By Daniel Schweimler
BBC News, Buenos Aires
Prostitutes in the Argentine capital, Buenos Aires, have launched a campaign to raise awareness about the difficult circumstances in which they work.
The stigma of being a prostitute runs deep in Latin America
They have renamed one of the major parks in the city Prostitutes' Plaza and a book has been launched about abuse and exploitation.
The women have been marching and handing out condoms.
It is part of a national campaign to admit prostitution exists and provide better security for women involved.
On the city street maps, the park is called Mercy Plaza but the locals all call it Once Plaza, since it sits at the heart of the working-class Once neighbourhood.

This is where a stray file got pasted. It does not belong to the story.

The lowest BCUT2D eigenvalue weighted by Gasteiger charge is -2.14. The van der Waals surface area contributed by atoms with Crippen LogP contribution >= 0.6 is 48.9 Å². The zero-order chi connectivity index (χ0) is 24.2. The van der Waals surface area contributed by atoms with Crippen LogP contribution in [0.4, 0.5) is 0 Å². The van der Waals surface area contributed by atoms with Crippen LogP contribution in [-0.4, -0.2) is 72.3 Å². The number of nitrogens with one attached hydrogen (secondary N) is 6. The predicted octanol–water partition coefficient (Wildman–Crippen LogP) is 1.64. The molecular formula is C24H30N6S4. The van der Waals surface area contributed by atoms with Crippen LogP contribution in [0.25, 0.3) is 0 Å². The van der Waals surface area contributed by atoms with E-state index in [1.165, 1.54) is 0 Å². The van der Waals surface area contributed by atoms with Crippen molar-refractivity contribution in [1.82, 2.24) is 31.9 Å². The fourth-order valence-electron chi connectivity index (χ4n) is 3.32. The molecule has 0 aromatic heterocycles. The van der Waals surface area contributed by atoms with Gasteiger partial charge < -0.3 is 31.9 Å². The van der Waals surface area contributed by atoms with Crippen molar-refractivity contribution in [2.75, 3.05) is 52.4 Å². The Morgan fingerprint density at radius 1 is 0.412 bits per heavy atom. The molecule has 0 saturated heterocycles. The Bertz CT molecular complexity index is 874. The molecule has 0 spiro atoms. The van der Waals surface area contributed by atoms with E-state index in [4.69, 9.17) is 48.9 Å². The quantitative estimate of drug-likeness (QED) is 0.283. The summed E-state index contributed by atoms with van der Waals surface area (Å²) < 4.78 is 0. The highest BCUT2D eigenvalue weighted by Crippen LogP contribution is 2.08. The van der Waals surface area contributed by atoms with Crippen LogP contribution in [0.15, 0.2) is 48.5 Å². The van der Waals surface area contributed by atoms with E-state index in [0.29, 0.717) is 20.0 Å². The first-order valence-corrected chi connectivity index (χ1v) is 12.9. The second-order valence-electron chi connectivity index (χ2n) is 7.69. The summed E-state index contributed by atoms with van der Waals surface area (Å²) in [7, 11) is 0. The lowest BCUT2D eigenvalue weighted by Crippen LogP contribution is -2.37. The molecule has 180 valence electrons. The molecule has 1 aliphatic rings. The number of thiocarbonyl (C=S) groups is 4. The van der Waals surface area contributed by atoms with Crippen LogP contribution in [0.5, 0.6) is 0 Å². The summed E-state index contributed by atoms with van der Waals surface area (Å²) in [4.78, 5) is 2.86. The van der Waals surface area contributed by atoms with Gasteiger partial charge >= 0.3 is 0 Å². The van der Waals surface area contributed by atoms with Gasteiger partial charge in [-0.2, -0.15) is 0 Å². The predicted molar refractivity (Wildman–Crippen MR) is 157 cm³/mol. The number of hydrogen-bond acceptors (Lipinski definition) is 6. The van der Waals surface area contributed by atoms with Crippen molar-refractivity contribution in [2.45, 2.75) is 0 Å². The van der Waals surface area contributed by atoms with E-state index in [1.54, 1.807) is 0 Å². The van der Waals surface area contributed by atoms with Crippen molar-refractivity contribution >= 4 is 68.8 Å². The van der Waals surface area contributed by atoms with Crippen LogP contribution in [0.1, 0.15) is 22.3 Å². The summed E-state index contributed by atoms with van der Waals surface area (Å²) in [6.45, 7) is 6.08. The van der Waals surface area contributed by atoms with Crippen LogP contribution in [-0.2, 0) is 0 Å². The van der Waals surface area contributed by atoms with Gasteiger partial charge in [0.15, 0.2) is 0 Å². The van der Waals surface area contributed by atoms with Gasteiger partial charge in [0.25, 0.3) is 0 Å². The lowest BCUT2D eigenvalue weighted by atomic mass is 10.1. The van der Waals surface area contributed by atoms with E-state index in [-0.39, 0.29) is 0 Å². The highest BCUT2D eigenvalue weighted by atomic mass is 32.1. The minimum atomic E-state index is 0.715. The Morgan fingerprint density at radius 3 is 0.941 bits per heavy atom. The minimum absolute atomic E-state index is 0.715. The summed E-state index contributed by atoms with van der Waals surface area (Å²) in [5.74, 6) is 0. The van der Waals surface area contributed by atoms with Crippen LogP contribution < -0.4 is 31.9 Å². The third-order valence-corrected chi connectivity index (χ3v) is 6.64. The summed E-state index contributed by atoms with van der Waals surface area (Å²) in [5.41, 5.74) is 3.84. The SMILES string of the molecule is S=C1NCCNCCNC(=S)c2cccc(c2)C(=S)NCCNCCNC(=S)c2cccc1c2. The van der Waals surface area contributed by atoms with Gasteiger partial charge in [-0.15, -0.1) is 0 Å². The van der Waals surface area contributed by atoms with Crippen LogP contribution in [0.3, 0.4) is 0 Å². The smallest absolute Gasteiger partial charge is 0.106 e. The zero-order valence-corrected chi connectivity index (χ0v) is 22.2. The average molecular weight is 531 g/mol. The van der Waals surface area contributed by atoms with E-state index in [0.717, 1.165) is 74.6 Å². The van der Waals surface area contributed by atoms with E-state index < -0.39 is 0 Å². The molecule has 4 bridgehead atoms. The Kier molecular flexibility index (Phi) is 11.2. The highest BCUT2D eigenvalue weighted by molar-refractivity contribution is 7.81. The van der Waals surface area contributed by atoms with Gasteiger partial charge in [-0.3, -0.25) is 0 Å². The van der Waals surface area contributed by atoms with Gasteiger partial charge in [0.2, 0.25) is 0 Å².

Only now the women who, come nightfall, work around here have renamed it Prostitutes' Plaza.
On the ground by the main statue they have daubed the words "No woman is born a prostitute".
It is the title of a book published by two women, Sonia Sanchez and Maria Galindo, which looks at Argentine society and the role prostitution plays within it.
"We're taking control of the streets," said Maria.
"It's a small but important step."
Sonia said: "We're saying enough is enough. Prostitution isn't a job. It's sexual exploitation and it's big business."
Other slogans daubed, then painted over, around the square read: "The pimps rule here" and "Here they exploit the bodies of girls, and the police do nothing".